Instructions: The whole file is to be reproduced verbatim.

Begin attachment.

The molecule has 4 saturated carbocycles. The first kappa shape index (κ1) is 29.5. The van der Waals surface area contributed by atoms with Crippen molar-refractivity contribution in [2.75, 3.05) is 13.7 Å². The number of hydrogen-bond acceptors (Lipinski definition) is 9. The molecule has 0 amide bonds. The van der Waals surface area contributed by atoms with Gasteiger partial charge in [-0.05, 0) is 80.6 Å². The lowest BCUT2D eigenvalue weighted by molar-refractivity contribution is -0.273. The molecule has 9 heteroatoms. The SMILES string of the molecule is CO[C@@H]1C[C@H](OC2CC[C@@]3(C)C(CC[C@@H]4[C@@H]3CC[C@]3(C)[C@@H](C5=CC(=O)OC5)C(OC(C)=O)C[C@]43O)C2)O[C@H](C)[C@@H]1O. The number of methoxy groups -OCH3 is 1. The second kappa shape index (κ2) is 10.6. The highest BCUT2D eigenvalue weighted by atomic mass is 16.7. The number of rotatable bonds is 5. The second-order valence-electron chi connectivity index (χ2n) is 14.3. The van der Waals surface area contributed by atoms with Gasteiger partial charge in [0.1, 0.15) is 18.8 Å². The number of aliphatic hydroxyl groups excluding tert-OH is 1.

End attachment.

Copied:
The molecule has 4 saturated carbocycles. The first kappa shape index (κ1) is 29.5. The van der Waals surface area contributed by atoms with Crippen molar-refractivity contribution in [2.75, 3.05) is 13.7 Å². The number of hydrogen-bond acceptors (Lipinski definition) is 9. The molecule has 0 amide bonds. The van der Waals surface area contributed by atoms with Gasteiger partial charge in [-0.05, 0) is 80.6 Å². The lowest BCUT2D eigenvalue weighted by molar-refractivity contribution is -0.273. The molecule has 9 heteroatoms. The SMILES string of the molecule is CO[C@@H]1C[C@H](OC2CC[C@@]3(C)C(CC[C@@H]4[C@@H]3CC[C@]3(C)[C@@H](C5=CC(=O)OC5)C(OC(C)=O)C[C@]43O)C2)O[C@H](C)[C@@H]1O. The number of methoxy groups -OCH3 is 1. The second kappa shape index (κ2) is 10.6. The highest BCUT2D eigenvalue weighted by atomic mass is 16.7. The number of rotatable bonds is 5. The second-order valence-electron chi connectivity index (χ2n) is 14.3. The van der Waals surface area contributed by atoms with Gasteiger partial charge in [0.1, 0.15) is 18.8 Å². The number of aliphatic hydroxyl groups excluding tert-OH is 1.